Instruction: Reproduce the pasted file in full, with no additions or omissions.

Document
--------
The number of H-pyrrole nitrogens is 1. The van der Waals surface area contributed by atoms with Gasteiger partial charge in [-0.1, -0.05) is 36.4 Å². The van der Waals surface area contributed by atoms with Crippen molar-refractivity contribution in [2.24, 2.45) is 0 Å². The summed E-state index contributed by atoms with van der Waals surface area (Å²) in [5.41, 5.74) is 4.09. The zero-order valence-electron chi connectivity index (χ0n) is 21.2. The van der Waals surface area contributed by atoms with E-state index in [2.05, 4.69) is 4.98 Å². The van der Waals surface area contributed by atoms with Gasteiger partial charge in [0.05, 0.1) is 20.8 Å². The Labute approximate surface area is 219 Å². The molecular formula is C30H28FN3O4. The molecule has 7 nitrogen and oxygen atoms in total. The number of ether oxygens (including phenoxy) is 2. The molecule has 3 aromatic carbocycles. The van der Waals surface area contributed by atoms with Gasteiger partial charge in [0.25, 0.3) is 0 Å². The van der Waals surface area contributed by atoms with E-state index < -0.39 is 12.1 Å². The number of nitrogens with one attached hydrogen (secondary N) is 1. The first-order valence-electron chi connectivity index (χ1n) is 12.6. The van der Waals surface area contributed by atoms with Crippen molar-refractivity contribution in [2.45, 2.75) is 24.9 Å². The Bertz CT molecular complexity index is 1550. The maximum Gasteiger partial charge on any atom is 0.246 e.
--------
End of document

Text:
The number of H-pyrrole nitrogens is 1. The van der Waals surface area contributed by atoms with Gasteiger partial charge in [-0.1, -0.05) is 36.4 Å². The van der Waals surface area contributed by atoms with Crippen molar-refractivity contribution in [2.24, 2.45) is 0 Å². The summed E-state index contributed by atoms with van der Waals surface area (Å²) in [5.41, 5.74) is 4.09. The zero-order valence-electron chi connectivity index (χ0n) is 21.2. The van der Waals surface area contributed by atoms with E-state index in [2.05, 4.69) is 4.98 Å². The van der Waals surface area contributed by atoms with Gasteiger partial charge in [0.05, 0.1) is 20.8 Å². The Labute approximate surface area is 219 Å². The molecular formula is C30H28FN3O4. The molecule has 7 nitrogen and oxygen atoms in total. The number of ether oxygens (including phenoxy) is 2. The molecule has 3 aromatic carbocycles. The van der Waals surface area contributed by atoms with Gasteiger partial charge in [0.25, 0.3) is 0 Å². The van der Waals surface area contributed by atoms with E-state index < -0.39 is 12.1 Å². The number of nitrogens with one attached hydrogen (secondary N) is 1. The first-order valence-electron chi connectivity index (χ1n) is 12.6. The van der Waals surface area contributed by atoms with Crippen molar-refractivity contribution in [2.45, 2.75) is 24.9 Å². The Bertz CT molecular complexity index is 1550. The maximum Gasteiger partial charge on any atom is 0.246 e.